Some allotments have greener sewage pits - but exercise caution here as well. Informing yourself in advance is worth its weight in gold. Unfortunately, a lot of happy garden owners did not know in advance that even a legal sewage pit is not free of regulations and costs. Leakage checks are required regularly as well as requests for logs of proper disposal. Some allotment gardeners report high costs for pumping out the pits.

With all of these rules, regulations and costs you can almost lose your desire for gardening - but you don’t have to throw the towel into the compost heap just yet! Now that you've come to us looking for an uncomplicated solution to your garden toilet problem, we'd like to tell you more about what you can do with Kildwick's products and how easy our systems are to use.

Let’s take the DIY version of our EasyLoo as an example for your cottage.

Not too long ago, a keen gardener from Berlin called us to find out about the EasyLoo. Hermann told us that he likes to spend his weekends at the allotment with his wife. Inevitably, our conversation led to the topic of disposal issues in connection with dry-cleaning toilets. He was unsure whether the 9.5 liter urine tank and the 16.6 liter solid canister would last for a period of two to three days. We were able to calm his nerves regarding the canister size, as its volume is designed for more than a weekend. Since the two often also receive visits from their grandchildren, Hermann was sure that he would not get very far with the 9.5-liter capacity for urine. In this case we recommended that he buy a second Kildwick urine tank, as it is easier to just change them out when one tank is full.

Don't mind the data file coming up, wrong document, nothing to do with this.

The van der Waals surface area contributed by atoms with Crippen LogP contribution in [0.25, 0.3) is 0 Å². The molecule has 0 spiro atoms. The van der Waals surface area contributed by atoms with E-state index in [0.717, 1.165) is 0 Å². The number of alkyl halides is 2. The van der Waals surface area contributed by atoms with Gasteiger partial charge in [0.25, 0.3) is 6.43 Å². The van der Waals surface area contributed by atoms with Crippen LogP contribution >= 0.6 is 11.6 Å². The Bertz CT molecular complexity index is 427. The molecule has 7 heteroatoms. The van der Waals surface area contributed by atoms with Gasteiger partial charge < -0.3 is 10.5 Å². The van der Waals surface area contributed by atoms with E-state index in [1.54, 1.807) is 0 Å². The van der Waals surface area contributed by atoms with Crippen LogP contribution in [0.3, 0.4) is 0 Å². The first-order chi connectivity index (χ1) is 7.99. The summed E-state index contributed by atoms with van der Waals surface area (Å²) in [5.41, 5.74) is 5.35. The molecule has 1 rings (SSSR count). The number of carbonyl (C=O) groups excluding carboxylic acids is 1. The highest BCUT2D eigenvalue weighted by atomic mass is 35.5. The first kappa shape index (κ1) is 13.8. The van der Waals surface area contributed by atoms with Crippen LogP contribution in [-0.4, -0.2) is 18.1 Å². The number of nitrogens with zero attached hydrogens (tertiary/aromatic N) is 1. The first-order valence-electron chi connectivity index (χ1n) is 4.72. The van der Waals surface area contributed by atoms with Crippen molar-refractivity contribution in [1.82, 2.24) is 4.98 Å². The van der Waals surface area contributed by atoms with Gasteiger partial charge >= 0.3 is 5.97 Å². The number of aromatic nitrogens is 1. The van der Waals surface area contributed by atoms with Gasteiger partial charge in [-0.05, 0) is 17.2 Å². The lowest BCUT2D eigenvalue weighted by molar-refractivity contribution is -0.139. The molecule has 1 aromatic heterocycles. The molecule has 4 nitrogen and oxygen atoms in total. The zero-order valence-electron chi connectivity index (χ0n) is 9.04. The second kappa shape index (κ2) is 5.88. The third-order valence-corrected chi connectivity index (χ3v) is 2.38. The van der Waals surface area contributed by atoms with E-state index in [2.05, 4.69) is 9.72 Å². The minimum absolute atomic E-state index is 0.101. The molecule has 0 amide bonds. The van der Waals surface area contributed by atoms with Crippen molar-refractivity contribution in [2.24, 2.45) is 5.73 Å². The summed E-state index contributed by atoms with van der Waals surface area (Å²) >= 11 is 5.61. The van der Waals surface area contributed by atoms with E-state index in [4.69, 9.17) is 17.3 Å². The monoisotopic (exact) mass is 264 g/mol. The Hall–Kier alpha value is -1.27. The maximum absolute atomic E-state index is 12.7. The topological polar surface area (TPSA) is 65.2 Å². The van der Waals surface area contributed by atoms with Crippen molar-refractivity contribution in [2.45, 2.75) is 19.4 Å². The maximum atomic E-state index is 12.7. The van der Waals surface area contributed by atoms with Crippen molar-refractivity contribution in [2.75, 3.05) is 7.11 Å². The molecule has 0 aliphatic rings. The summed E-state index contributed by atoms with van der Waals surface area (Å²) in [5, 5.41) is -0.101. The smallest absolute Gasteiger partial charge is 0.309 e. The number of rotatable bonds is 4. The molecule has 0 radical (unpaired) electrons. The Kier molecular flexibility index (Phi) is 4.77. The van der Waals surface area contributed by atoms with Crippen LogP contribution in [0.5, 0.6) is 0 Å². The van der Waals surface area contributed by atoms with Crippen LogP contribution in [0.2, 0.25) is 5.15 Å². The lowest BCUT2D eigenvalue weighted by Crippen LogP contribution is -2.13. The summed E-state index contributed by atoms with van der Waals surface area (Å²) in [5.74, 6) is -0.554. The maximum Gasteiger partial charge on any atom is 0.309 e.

Our passionate allotment gardener was excited about this solution and so an EasyLoo DIY kit with an additional urine tank were sent on their way to Berlin. Thank you for your trust Hermann!

Exactly five days ago the phone rang at Kildwick Headquarters – on the other end of the line our friend Hermann who wanted to order some more compostable Kildwick solids bags. This gave us the opportunity to ask him if he was satisfied with his new acquisitions. Assembling the toilet, he said, was self-explanatory and completed in short order. He and his wife are thrilled about the capacity and ease of disposal that this system offers them. One tank is enough for the two of them over the weekend. On Sunday, when they go back to their apartment, they take out the solids bag, knot it closed and dispose of the bag in the domestic household waste. The urine tank is screwed shut and disposed of in their home toilet and then washed clean. It’s now totally normal for him to pack the urine tank as well as the purchases for the weekend on Friday afternoon. Hermann and his wife are completely satisfied with their decision - and we were pleased to get such positive feedback from them.

A note from us:

We often mention that, under certain conditions, urine can be used as a liquid fertilizer in the garden and solids can be composted. Please note that every allotment garden club has its own unique regulations. It is always best to inform yourself in this regard by contacting the association board.